My goal as a teacher is to help students find the simple in the complex, so they can have a clear and comprehensive
understanding of the goals, techniques and open questions in a given field. I am told that I have a gift for this.
I also work hard to engage students in an interactive process,
rather than just lecture at them. I make extensive use of novel social computing tools of my own design, such as
the Deliberatorium, to augment
the learning experience. I also use peer-evaluated class projects
to provide students with a simple but complete experience of the research life cycle. I've found that teaching and research are mutually supportive,
so I often use my own research and real-world experience to enrich the class materials. As an advisor, I strive to help students find a path
that elicits their passion and builds on their strengths.
This has I believe helped them be more creative and productive and has led to many long-standing research collaborations.
My diverse research portfolio has given me a deep background, suitable for teaching upper-level classes in artificial intelligence, social computing, multi-agent systems, knowledge management, and business process engineering.
Perhaps my most unique contribution as
a teacher is developing, over the last decade, a full semester class on social computing, a comprehensive, well-organized,
multi-disciplinary overview of the goals, insights, challenges, techniques and possible future directions for this very important emerging field.
prolog, python, matlab and others, and with web-based and machine learning systems. This, along with my PhD in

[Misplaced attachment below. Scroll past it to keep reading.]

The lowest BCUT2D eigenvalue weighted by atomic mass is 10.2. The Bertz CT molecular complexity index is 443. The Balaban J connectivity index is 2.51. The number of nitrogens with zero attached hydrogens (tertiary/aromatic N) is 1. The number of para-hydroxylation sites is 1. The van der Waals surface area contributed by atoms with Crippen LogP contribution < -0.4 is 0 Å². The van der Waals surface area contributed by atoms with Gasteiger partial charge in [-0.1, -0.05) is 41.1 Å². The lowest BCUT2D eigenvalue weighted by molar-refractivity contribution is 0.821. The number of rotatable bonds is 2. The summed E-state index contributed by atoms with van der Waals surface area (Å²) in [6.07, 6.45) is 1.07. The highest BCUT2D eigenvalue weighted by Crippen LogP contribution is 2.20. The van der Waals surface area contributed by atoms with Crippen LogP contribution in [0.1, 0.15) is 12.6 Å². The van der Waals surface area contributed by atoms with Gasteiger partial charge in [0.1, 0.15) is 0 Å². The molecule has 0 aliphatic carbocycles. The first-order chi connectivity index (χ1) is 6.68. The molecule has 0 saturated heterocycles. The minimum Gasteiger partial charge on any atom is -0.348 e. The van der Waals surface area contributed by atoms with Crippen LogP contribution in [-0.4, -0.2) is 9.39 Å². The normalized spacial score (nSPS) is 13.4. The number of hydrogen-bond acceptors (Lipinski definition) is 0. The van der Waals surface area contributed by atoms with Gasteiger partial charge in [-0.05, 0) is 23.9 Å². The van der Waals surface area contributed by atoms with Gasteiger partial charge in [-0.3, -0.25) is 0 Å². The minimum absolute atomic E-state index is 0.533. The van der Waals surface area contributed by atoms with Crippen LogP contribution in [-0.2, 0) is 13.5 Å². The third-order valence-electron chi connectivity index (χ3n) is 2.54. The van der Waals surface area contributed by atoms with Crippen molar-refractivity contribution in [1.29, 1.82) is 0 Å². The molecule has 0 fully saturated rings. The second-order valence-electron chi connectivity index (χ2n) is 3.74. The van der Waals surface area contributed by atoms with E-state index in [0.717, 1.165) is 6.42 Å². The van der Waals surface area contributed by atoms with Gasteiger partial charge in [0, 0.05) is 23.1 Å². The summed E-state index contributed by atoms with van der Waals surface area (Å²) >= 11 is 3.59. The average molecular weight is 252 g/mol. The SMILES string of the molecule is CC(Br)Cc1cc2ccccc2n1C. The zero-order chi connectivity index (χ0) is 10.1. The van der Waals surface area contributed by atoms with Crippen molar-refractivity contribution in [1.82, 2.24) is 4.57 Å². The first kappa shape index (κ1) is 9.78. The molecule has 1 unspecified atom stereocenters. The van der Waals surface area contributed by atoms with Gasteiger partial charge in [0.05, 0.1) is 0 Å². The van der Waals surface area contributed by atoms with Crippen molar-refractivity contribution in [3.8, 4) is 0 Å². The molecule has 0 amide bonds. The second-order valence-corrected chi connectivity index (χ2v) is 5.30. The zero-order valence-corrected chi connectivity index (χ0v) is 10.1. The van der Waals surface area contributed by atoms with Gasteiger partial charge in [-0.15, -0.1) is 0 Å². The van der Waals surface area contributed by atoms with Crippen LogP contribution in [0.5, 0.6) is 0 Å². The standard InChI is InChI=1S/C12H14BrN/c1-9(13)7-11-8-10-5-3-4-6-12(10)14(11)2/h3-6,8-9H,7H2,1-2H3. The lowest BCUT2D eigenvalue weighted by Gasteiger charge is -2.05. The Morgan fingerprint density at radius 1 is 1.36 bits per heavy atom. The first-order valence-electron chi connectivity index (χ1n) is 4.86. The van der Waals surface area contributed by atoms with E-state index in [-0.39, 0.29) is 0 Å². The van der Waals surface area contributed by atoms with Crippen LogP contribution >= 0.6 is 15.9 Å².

artificial intelligence, means that I would feel comfortable teaching a wide range of introductory computer and information systems courses including data structures and algorithms, web and other programming, databases, artificial intelligence, and so on.
I view diversity as a source of joy and value and actively seek it out for myself and others. I've travelled extensively,
and have taught, advised, and collaborated with students, researchers, faculty and others from North and South America, Europe, Asia, Africa,
the Middle East, Australia and New Zealand. I speak four languages (English French Spanish and Japanese) and have taught graduate
level classes in Japanese. Through these experiences, I have learned to be very mindful of differing cultural preferences e.g.
in terms of being assertive in public, handling conflicts implicitly or openly, and so on, and have developed approaches for making
the best of each context. In more restrained collectivist cultures like Japan, for example, I've used anonymous online in-class polls
to foster classroom participation. In more unrestrained cultures such as Brazil's, I often make use of small-group discussion formats
such as the "World Café" to engender more discussion by parallelizing it. My wife is the organizer for the annual General Assembly
for the Unitarian Universal Association (a liberal religious denomination) and through her I have learned much about understanding
and respecting cultural sensitivities along religious, political, gender identity, sexual orientation, and racial lines. I look
forward to whatever further opportunities I get to teach or collaborate with people with diverse cultures, skills, and perspectives.